The Rover, Led Zeppelin (and another Zeppelin tune to be named later)
Also, recently noticed some resonances with my story in the song “Riptide” by Vance Joy (reference to “left-hand man,” etc.)
Party mix: this is an “uncurated” kitchen sink of everything on my computer that I thought would be appropriate to my book launch party–themes from Bond films, songs about war, etc. But some of the songs, particularly those that I allude to in some way (e.g. “Veteran of the Psychic Wars”) were more directly connected with my experience of writing of books one and two or are part of my current mental soundtrack for those books. I’ve noted some of those by indicating the book to which they connect.
1 Fearless, Pink Floyd
2 Zombie, The Cranberries
3 Year Of The Cat, Al Stewart
4 Werewolves of London, Warren Zevon (book 2)
5 Waterloo, Abba
6 War Child, The Cranberries
7 War, Bruce Springsteen &
8 A View To A Kill, Duran Duran
9 US Blues, Grateful Dead (book 1)
10 Tom Sawyer, Rush
11 Sympathy for the Devil, The Rolling Stones
12 Surrender, Cheap Trick
13 Sunday Bloody Sunday, U2
14 Street Fighting Man, The Rolling Stones
15 Starship Trooper, Yes
16 Star Wars, National Philharmonic
17 Spanish Bombs, The Clash
18 Slip Kid, The Who
19 Skyfall (Full Length), Adele
20 Saturday Night’s Alright for Fighting, Elton John
21 Roland the Headless Thompson Gunner, Warren Zevon (book 2)
22 Revolution, Beatles
23 Pull out the Pin, Kate Bush
24 Overture, The Who
25 On The Border, Al Stewart
26 Oliver’s Army, Elvis Costello
27 Nobody Does It Better, Carly Simon
28 No Surrender, Bruce Springsteen &
29 No Light, No Light, Florence and the Machine (book 1)
30 You Only Live Twice, Nancy Sinatra
31 The River Kwai March, Malcolm Arnold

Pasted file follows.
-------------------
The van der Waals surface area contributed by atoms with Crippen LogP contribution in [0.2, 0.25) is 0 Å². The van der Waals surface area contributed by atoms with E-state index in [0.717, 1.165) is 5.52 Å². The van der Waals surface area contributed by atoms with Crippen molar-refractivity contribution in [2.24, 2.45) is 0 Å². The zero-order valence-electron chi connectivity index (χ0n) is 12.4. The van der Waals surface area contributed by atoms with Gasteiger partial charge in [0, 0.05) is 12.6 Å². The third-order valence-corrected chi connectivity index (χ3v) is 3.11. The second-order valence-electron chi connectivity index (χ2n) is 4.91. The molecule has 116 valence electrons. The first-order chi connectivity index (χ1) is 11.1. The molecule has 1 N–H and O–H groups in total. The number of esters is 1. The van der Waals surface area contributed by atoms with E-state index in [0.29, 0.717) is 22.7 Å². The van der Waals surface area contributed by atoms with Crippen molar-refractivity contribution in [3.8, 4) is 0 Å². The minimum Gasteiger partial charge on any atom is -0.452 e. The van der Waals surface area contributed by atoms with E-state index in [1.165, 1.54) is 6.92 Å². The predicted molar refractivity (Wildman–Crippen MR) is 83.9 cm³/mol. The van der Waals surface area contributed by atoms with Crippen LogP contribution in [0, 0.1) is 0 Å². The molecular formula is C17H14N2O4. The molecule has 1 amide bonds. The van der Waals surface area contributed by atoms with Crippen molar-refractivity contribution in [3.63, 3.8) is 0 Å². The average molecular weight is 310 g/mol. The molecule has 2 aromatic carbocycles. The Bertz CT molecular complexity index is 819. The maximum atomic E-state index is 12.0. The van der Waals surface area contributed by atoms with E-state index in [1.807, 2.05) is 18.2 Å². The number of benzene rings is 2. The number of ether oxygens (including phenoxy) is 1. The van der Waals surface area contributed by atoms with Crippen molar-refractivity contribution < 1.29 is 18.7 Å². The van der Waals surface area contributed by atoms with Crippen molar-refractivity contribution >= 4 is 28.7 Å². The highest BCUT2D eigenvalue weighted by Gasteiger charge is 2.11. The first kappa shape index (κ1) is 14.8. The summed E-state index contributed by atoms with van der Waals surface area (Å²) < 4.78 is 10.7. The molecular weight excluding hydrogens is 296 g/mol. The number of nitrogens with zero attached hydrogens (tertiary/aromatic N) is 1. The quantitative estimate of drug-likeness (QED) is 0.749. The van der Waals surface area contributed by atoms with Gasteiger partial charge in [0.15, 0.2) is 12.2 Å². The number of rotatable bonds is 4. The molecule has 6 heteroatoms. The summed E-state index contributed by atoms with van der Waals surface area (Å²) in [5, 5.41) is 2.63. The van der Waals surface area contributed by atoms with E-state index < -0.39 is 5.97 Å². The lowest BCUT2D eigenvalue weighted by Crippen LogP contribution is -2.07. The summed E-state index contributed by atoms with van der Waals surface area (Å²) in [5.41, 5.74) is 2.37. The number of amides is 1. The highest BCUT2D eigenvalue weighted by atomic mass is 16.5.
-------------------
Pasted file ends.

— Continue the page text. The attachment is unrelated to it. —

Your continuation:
32 Live and Let Die, Paul McCartney
33 Life During Wartime, Talking Heads (book 1)
34 Lawyers, Guns And Money, Warren Zevon (book 2)
35 Killer Queen, Queen (book 2)
36 James Bond Theme Movie Soundtrack
37 Heroine, Sinead O’Connor and the Edge (all 3 books)
38 Happiness Is a Warm Gun, The Beatles
39 The Guns of Brixton, The Clash
40 Gun Shy, 10,000 Maniacs
41 Goldfinger, Shirley Bassey
42 The Gentleman Soldier, The Pogues
43 The Fortunes of War, Dropkick Murphys
44 Fernando, ABBA
45 Experiment IV, Kate Bush
46 Drink Before the War, Sinéad O’Connor
47 Diamonds Are Forever, Shirley Bassey
48 Diamonds and Guns, The Transplants
49 Death or Glory, The Clash
50 Burning Bridges, Mike Curb Congregation
51 Colonel Bogey March, Malcolm Arnold
52 Burnin’ for You, Blue Oyster Cult
53 Billy, Don’t Be a Hero, Bo Donaldson & the Heywoods
54 Battlestar Galactica, Stu Phillips
55 The Battle Of New Orleans, Johnny Horton
56 Battle of Evermore, Lovemongers
57 The Battle March Medley, The Pogues
58 The Band Played Waltzing Matilda, The Pogues
59 The Ballad Of The Green Berets, Sgt. Barry Sadler
60 Back in the U.S.S.R., Beatles
61 Baba O’Riley, The Who
62 All Along the Watchtower, Jimi Hendrix
63 The “Fish” Cheer (I Feel Like I’m Going to Die), Country Joe McDonald
64 How Soon is Now, The Smiths (book 1–hate that this was already used for a TV show)
65 E.T.I. (Extra Terrestrial Intelligence), Blue Oyster Cult (book 1)
66 (Don’t Fear) The Reaper Blue Oyster Cult
67 Veteran of the Psychic Wars, Blue Oyster Cult (book 1)
68 Burning Down the House, Talking Heads
69 Season of the Witch, Luna
70 You Make Loving Fun, Fleetwood Mac (book 1–I imagine this as the sort of tune at the wedding reception)
71 Rhiannon Fleetwood Mac
72 West Coast Lana Del Rey (book 1, looking backwards)
The spam level has gotten out of hand. I’m closing comments on posts for a while. If there’s a demand to reopen them, I will. In the meantime, you can still share the posts on social media or reach me directly at firstname.lastname@example.org.
Reading Sat. 11AM (w/ Carrie Harris)
Storytelling Beyond the Novel. Sat. 12PM
Romancing the Vulcan: Sat. 1PM
Mass Autograph: Sat. 3PM.
Choose Your Own Apocalypse Sat. 6PM
Sources of Modern Folk Tales Sun. 11AM
I’ve just read the quite wonderful review of American Craftsmen by Sarah Avery at Black Gate. I’m frankly inspired anew by the enthusiasm and depth of reading shown in the review. Happy new year to me! http://www.blackgate.com/2014/12/30/the-series-series-american-craftsmen-by-tom-doyle/#more-91824